Decades of it is very different than a couple of years. A few weeks ago, I lost the silver hoops I wear in my ears and I realized I had no idea where to get new ones as I had not purchased a piece of jewelry for myself since college. That’s over twenty years, y’all. (I found some on ETSY and feel like a VERY FANCY lady.)

If you have support available to you, use it. It is a sad reality that, for the most part, the theatre world does not offer any real avenues for those without that support. It’s something I’d really love to see change – for the field to open avenues for working class folks to be able to participate more fully in the art – but at the moment – you’re going to need every bit of support you can muster. Maybe for just a little while if you’re VERY VERY lucky or maybe forever.

This blog is also a Podcast. You can find it on iTunes. If you’d like to listen to me read a previous blog on Anchor, click here.

screen-shot-2017-01-10-at-1-33-28-am

Every podcast features a song at the end. Some of those songs are now an album of Resistance Songs, an album of Love Songs and more. You can find them on Spotify, my websiteReverbNation, Deezer and iTunes

*

You can help me escape the no money trap

by becoming my patron on Patreon.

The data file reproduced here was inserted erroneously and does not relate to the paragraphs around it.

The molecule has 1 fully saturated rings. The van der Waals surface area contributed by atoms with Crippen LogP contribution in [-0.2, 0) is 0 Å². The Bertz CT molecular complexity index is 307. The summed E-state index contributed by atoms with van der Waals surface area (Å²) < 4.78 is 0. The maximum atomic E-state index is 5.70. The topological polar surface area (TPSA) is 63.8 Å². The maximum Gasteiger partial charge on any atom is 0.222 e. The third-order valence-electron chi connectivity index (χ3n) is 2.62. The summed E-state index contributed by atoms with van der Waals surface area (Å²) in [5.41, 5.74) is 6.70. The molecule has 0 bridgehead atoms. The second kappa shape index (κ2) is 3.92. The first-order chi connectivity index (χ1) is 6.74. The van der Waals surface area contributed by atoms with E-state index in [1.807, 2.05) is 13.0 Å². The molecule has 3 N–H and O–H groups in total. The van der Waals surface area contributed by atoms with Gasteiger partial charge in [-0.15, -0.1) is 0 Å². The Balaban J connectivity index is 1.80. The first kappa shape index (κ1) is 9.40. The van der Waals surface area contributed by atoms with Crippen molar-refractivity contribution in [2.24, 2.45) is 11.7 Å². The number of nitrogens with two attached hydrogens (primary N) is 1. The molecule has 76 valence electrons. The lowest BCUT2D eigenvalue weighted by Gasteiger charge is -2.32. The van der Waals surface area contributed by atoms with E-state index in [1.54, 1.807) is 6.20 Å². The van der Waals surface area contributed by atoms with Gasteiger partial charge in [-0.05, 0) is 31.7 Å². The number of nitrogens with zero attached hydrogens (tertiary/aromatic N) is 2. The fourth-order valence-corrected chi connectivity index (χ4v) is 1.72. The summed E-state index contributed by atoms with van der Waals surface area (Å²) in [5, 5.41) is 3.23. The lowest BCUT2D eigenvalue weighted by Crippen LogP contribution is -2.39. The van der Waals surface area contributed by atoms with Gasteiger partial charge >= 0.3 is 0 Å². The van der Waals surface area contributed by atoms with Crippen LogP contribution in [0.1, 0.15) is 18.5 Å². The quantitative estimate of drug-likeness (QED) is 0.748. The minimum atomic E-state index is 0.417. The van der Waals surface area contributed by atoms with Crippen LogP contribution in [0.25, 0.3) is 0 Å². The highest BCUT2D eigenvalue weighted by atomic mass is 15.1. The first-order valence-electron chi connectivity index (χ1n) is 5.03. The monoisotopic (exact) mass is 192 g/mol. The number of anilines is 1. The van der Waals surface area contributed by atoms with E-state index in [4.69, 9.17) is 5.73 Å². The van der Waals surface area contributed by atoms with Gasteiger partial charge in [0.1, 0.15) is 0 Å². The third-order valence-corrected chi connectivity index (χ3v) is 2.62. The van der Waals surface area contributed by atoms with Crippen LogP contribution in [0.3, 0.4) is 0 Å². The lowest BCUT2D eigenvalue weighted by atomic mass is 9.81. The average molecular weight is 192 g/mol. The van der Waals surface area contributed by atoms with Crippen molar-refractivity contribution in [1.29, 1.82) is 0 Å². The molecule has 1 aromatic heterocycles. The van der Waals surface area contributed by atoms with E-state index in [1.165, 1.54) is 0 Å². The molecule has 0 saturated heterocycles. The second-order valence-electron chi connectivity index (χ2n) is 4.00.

Click HERE to Check out my Patreon Page

*

Writing on the internet is a little bit like busking on the street. This is the part where I pass the hat. If you liked the blog (but aren’t into the commitment of Patreon) and would like to give a dollar (or more!) put it in the PayPal digital hat. https://www.paypal.me/strugglingartist



How to Not Be a Creep
March 9, 2018, 11:58 pm
Filed under: advice, feminism | Tags: , , , ,

While grabbing a quick lunch, I sat at a counter by the window. I was in the middle of having a lovely peaceful eating experience when a man sat two stools down the counter from me. This was not a problem. Here in NYC, I have zero difficulty ignoring strangers nearby. However, this guy made my creep detector go berserk. My nervous system started sounding the alarm, “Creep alert! Creep alert! Danger! Danger!” And probably this guy was not a serial killer or rapist. Probably he was just some guy eating his lunch before going back to work but his creepiness rating was through the roof and therefore made my formerly pleasant lunch an exercise in survival. I really didn’t need that shot of adrenaline with my meal.